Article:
By: Sarah Tennison, Low Carbon Economy Manager, Tees Valley Unlimited
Teesside Collective is a new face in the UK’s Carbon Capture and Storage (CCS) scene – comprising of a cluster of energy intensive industrial firms seeking to transform their part of North East England into Europe’s first CCS-equipped industrial zone.
It is a promising project, both industrially and environmentally, and has already won itself seed corn funding from the Department of Energy and Climate Change (DECC) as well as the backing of business and green commentators alike.
Teesside Collective challenges some common assumptions about CCS in two important ways.
Why CCS in Teesside?
Firstly, Teesside Collective is not your typical CCS project. Its focus is on capturing and storing emissions from chemical, steel and process industries – not the power sector. The project would be a national industrial asset, putting the UK at the forefront of the global drive to decouple growth from emissions.
An important part of the UK economy, the Teesside region of Tees Valley in Northeast England is home to 58 per cent of the UK chemicals industry and has a workforce of 12,000. Northeast England process industries contribute £26 billion to the UK economy.
While these industries have a long history in the region, UK and EU policy decisions mean that getting ahead of the curve is crucial to maintaining and further developing the area’s industrial base. Simply maintaining the status quo would threaten the UK’s ability to meet environmental obligations and motivate economic growth.
Decarbonising Teesside will be vital in the fight against climate change. The region is home to five of the UK’s top 25 CO₂ emitting plants and emissions per person are almost three times the UK average. In total, Teesside industries are responsible for 5.6 per cent of industrial emissions in the UK.
Facing stiff competition from other EU countries, UK industry will lose competitiveness as its national carbon floor price (CFP) makes the cost of electricity more expensive. The prospect of escalating carbon pricing permits as part of the EU emissions trading scheme (ETS) – which are expected to quadruple by 2030 – only adds to this burden on Teesside process industries and, ultimately, the UK economy.
In this context, the case around CCS for industry is possibly even more compelling than that for power. For industry there are few alternatives to using fossil fuels as either a fuel or feed stock. But closing down these industries would only serve to push the emissions abroad – i.e. carbon leakage – to countries where environmental regulations on greenhouse gases may be less stringent.
Enabling cleaner UK-based process industries would meet customers’ growing sustainability demands and provide the products needed for other parts of the UK’s low carbon economy. For example, Teesside not only produces polyester resin for 15 billion recyclable drinks bottles a year, it also produces steel and plastic – the materials needed to construct wind farms.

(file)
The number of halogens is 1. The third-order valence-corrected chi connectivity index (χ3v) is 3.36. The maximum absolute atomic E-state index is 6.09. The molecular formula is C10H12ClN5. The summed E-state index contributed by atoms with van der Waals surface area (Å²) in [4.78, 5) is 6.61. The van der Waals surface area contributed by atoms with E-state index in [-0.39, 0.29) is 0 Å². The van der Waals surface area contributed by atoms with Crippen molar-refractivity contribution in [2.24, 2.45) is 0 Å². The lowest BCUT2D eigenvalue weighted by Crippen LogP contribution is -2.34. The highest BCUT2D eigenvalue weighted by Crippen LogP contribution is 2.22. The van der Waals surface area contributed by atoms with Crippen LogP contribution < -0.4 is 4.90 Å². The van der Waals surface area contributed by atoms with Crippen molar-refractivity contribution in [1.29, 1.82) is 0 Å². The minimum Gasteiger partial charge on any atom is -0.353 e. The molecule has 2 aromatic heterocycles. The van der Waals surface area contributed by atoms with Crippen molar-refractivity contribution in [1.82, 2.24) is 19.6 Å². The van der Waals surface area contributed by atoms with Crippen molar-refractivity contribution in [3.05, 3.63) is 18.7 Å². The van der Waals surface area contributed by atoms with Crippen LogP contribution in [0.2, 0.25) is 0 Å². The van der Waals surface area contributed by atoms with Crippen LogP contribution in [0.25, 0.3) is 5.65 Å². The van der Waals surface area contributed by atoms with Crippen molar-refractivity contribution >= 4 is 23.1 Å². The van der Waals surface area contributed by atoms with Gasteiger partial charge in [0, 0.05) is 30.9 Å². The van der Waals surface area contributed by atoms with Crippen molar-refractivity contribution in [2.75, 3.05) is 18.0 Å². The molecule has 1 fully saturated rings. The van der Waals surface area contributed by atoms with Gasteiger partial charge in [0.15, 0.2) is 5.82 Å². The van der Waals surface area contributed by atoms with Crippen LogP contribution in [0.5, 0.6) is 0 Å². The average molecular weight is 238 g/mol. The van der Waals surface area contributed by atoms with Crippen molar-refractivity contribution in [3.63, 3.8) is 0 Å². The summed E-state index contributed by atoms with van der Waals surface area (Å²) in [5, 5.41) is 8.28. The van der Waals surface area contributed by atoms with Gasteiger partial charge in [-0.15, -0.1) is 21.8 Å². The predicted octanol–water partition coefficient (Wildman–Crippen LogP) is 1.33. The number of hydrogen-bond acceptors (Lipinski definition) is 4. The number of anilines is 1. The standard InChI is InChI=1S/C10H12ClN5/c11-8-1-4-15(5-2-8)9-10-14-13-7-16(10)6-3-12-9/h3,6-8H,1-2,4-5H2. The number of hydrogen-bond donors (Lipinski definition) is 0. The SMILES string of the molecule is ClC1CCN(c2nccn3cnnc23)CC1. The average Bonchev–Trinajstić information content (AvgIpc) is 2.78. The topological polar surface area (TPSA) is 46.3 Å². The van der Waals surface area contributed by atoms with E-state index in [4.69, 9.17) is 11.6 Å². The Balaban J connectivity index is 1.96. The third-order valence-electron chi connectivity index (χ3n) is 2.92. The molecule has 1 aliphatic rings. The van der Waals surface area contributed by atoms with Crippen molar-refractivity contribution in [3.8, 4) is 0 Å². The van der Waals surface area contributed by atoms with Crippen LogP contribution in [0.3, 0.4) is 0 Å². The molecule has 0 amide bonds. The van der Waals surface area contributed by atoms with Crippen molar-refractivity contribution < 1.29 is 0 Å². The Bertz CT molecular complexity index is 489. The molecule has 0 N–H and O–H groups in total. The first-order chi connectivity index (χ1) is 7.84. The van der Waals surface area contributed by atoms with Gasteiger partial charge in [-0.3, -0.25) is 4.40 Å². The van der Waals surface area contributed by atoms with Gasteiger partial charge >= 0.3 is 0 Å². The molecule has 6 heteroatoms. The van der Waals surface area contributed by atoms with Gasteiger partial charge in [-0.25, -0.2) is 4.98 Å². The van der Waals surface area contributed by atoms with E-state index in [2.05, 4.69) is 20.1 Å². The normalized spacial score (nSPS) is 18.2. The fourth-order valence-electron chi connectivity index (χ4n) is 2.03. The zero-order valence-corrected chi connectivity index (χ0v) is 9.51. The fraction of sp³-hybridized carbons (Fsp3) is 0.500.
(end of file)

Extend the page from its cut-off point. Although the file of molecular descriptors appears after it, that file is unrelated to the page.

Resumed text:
Industrial CCS as planned by Teesside Collective would act as both an environmental and economic win – stimulating substantial economic benefit in Teesside, the wider Tees Valley and the UK as a whole. Teesside Collective is a compelling opportunity to tackle the UK’s industrial and environmental challenges hand in hand.
The second big assumption Teesside Collective is determined to challenge is that CCS is somehow novel technology requiring further research, development and demonstration.
Not only are all of the technologies individually tried and tested, they’re also increasingly being used in concert. The Global Carbon Capture and Storage Institute (GCCSI) estimates that there are 22 CCS projects currently operating or under construction in the world.
Table 1. Industrial projects around the world (Source: Global Carbon Capture and Storage Institute)
|Process||Facility||Status||Scale (k Tonnes/year)||CO2 Use|
|Syngas||Weyburn Midale, US||Operational||3,000||EOR (50%)|
|Fertiliser from coke||Coffeyville, US||Operational||1,000||EOR|
|Oil refinery||Port Arthur, US||Operational||1,000||EOR|
|Biofuel||Decatur, US||Under development||1,000||Saline storage|
|Oil sands upgrader||Quest, Canada||Under development||1,000||Saline storage|
|Steel||Emirates Steel, UAE||Under development||800||EOR|
Most promisingly of late, we’ve seen the launch of SaskPower’s Boundary Dam Integrated CCS Project in Saskatchewan, Canada – the world’s first and largest commercial-scale CCS project of its kind. The project will integrate a rebuilt coal-fired generation unit with post-combustion amine carbon capture technology, resulting in low-emission power generation.
In terms of storage, Statoil has been capturing, injecting and storing around one million tonnes of CO2 annually since 1996 on the Sleipner oil field development in the North Sea, west of Norway. With this project, the CO2 is stored in a saline aquifer – as would be the case for the Teesside Collective project.
And – even more relevant to Teesside Collective – CCS is up and running on industrial plants elsewhere in the world outside of Europe. Initiating a project now would capitalise on a unique window of opportunity – giving Teesside a competitive edge before rival industrial locations in Europe start to develop CCS.
Industrial CCS is still new to Europe, but there is a competitive risk that other parts of the continent – Rotterdam for one – could develop their CCS plans more quickly to take the European lead. Tees Valley is the UK’s best and only hope for seizing the competitive advantage as the go to location for low carbon industry in Europe, exploiting its geographical advantage and proximity of storage resources in the North Sea.
Infrastructure already exists in Teesside that lends itself to the development of a CCS network. Some of the plants already collect CO2 as part of their processes – for example, one of Teesside Collective’s anchor projects, GrowHow, already captures around 600,000 tonnes of CO2 annually as part of its ammonia production operations.